Other countries need to help fund South Africa’s new power plans: Ramaphosa

President Cyril Ramaphosa says that South Africa is committed to a move to green energy but will be heavily dependent on funding from other countries to achieve its goals.

In a column in the Financial Times, Ramaphosa said that his government had set a target range for net-zero carbon emissions by 2050.

The top of the range, 420 megatons of CO2 equivalent, is compatible with restricting global warming to less than 2C. In comparison, the bottom of the range (350 megatons) is consistent with the Paris accord goal of limiting warming to less than 1.5C, he said.

Given that South Africa’s total emissions are currently around 500 megatons of CO2 equivalent, this target will require a significant reduction in fossil fuel use, Ramaphosa said.

“Where we arrive in this range depends on the support we get. South Africa’s ambitions cannot be achieved without the more developed economies meeting promises they have made to provide financial assistance to developing economies in their energy transition,” he said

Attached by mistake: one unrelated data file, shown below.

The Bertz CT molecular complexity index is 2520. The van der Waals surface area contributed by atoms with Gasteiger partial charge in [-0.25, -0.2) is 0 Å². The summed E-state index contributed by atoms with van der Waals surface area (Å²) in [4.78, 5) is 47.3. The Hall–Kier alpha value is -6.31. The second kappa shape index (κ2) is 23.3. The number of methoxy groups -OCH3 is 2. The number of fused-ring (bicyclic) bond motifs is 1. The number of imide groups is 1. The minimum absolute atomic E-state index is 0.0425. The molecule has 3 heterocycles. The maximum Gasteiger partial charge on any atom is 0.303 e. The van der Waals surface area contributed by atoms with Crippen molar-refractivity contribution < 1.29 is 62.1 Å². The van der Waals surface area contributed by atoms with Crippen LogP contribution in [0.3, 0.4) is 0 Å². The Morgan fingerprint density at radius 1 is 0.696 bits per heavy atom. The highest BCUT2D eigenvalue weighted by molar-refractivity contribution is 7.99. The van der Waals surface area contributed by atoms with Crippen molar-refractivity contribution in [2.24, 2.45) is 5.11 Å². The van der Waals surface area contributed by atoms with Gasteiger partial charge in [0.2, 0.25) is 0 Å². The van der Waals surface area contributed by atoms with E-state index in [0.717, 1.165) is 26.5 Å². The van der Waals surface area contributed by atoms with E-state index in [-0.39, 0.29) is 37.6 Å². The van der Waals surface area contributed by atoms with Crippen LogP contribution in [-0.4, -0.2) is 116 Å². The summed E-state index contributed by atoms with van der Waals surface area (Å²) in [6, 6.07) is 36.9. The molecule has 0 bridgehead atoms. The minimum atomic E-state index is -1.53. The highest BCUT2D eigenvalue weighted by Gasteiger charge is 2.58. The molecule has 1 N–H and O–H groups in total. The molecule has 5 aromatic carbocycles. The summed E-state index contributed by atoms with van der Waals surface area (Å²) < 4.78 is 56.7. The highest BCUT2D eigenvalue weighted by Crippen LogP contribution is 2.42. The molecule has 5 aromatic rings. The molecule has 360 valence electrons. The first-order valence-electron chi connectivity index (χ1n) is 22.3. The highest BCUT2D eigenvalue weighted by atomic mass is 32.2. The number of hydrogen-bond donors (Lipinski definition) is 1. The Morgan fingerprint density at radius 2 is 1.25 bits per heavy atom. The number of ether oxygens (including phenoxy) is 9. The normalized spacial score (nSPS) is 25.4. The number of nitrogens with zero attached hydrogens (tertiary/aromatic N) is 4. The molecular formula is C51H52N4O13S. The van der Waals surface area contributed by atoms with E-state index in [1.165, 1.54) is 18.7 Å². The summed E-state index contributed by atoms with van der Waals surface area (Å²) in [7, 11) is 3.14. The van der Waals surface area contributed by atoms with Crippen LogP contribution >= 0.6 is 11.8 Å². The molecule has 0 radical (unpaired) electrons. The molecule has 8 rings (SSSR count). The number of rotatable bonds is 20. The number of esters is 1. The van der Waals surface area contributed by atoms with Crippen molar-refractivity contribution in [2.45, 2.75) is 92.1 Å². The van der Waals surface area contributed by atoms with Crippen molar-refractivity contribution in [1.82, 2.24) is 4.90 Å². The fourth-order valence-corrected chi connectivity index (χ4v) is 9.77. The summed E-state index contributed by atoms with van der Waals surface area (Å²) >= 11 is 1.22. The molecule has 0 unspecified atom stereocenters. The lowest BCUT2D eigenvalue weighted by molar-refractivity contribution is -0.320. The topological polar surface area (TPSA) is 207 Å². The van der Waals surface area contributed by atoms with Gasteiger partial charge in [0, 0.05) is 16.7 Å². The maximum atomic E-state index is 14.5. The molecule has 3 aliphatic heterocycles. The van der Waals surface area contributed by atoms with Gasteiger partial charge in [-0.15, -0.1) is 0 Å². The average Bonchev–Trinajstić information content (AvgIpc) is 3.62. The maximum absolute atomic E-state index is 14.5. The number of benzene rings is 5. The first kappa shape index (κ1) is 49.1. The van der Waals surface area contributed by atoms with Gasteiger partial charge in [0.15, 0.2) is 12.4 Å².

“This help must come in the form of grants, loans at concessional rates and private investment from international and local pools of finance. We are encouraged by the commitment that many of our international partners have shown to support this transition and to develop models of collaboration that could be applied in other countries.”

Ramaphosa said that this was not about charity but fairness and mutual benefit.

“Countries with developed economies carry the greatest responsibility for climate change because they have historically been the biggest polluters. Developing economies are the worst affected.

“Beyond the matter of support for a fair transition, the truth is that there will be no averting the global climate crisis if the path to net-zero does not include developing economies. At the COP26 summit, we have a window of opportunity to secure a just transition for all countries and to safeguard the future of our planet.”

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